Business Cycle: The business cycle is the cycle of short-term ups and downs in the economy. The recurring and fluctuating levels of economic activity that an economy experiences over a long period of time are called business cycle. At one time, business cycles were thought to be extremely regular, with predictable durations, but today they are widely believed to be irregular. Economic growth is not a steady phenomenon; rather, it tends to exhibit a pattern as follows: 1.
1. Contraction: A phase of the business cycle in which the economy as a whole is in decline. More specifically, contraction occurs after the business cycle peaks. For most people, a contraction in the economy can be source of economic hardship; as the economy plunges into a contraction, people start losing their jobs. While no economic contraction lasts forever, it is very difficult to assess just how long a downtrend will continue before it reverses because history has shown that a contraction can last for many years (such as during the Great Depression). The longest economic contraction in the NBER database was the 65 month contraction from October 1873 until March 1879. By comparison, the contraction that began in 1929 and that initiated the Great Depression lasted 43 months from August 1929 until March 1933. 2. Recession: A significant decline in activity across the economy, lasting longer than a few months. It is visible in industrial production, employment, real income and wholesale-retail trade. The technical indicator of a recession is two consecutive quarters of negative economic growth as measured by a country's gross domestic product (GDP); although the National Bureau of Economic Research (NBER) does not necessarily need to see this occur to call a recession.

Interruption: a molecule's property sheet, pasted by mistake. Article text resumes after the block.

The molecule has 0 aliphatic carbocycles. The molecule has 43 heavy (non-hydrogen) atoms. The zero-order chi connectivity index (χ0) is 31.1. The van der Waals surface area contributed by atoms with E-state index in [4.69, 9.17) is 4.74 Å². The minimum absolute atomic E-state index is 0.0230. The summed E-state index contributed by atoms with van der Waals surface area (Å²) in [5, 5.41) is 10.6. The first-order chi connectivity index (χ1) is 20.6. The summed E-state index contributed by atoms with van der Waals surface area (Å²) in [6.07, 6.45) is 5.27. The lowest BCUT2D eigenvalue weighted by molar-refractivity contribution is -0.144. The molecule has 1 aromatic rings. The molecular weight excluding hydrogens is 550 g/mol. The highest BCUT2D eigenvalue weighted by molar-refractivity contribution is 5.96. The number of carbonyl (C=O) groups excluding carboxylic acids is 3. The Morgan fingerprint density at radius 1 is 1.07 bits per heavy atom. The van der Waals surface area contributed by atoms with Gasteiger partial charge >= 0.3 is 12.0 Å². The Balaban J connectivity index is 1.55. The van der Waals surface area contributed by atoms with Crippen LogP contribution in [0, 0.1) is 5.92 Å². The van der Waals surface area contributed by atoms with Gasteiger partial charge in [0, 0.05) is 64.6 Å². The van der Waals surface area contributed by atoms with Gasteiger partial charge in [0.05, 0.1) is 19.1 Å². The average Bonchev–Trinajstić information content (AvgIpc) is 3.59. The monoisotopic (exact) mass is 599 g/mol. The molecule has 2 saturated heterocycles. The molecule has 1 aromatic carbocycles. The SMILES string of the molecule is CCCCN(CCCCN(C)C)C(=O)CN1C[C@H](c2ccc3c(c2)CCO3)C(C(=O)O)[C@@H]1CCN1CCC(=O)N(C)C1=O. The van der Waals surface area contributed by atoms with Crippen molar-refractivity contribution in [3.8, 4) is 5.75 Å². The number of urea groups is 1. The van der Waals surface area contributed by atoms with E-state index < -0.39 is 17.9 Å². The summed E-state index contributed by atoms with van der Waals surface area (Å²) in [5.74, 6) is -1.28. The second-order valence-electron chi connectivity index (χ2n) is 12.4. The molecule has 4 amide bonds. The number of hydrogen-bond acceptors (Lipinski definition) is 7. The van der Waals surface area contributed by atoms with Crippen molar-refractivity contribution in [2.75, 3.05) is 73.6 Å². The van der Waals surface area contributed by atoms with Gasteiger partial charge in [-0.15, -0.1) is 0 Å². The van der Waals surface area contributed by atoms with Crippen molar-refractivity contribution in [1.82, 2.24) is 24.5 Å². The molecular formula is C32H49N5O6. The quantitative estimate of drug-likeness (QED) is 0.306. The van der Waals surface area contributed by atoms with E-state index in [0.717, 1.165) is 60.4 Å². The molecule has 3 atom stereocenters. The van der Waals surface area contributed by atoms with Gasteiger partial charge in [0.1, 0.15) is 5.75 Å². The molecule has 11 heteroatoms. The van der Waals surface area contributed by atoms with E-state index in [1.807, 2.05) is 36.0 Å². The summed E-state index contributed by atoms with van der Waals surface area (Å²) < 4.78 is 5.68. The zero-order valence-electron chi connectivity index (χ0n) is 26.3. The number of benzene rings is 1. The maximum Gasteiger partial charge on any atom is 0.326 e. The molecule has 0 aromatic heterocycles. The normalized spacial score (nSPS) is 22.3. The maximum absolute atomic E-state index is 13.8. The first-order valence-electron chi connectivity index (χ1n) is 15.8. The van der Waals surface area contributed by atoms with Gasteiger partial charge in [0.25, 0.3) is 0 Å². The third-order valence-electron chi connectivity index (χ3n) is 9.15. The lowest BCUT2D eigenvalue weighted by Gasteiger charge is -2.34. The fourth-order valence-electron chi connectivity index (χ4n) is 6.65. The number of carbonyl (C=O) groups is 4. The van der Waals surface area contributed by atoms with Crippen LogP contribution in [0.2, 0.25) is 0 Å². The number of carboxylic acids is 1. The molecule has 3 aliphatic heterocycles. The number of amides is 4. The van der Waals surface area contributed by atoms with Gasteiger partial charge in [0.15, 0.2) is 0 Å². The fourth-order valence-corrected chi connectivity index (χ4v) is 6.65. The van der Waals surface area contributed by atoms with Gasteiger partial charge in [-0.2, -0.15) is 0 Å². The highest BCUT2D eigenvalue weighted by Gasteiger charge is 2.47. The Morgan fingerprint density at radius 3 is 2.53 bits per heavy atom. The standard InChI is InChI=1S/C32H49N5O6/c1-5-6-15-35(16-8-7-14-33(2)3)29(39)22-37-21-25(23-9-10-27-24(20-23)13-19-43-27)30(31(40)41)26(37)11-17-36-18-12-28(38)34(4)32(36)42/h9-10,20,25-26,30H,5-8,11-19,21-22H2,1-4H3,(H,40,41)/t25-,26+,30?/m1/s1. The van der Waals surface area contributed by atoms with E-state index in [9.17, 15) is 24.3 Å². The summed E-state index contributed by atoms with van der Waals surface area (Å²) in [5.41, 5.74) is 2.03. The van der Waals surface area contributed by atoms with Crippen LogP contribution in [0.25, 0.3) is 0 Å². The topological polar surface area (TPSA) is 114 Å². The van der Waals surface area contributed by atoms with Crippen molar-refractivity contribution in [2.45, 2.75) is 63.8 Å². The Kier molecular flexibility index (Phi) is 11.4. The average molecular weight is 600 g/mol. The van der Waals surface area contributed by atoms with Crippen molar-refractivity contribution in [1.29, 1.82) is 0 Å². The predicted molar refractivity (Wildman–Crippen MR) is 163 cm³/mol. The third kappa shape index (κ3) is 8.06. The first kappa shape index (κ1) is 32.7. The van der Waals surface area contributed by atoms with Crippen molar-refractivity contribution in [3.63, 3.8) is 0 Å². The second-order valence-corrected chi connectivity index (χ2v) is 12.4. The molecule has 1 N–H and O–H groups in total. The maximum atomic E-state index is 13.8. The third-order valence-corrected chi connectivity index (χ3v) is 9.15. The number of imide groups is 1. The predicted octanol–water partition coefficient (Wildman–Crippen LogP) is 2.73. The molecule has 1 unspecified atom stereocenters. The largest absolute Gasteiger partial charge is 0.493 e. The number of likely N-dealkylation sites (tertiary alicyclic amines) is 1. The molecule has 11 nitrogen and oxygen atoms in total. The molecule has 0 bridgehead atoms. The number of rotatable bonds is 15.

Recession is a normal part of the business cycle; however, one-time crisis events can often trigger the onset of a recession. The global recession of 2008-2009 brought a great...
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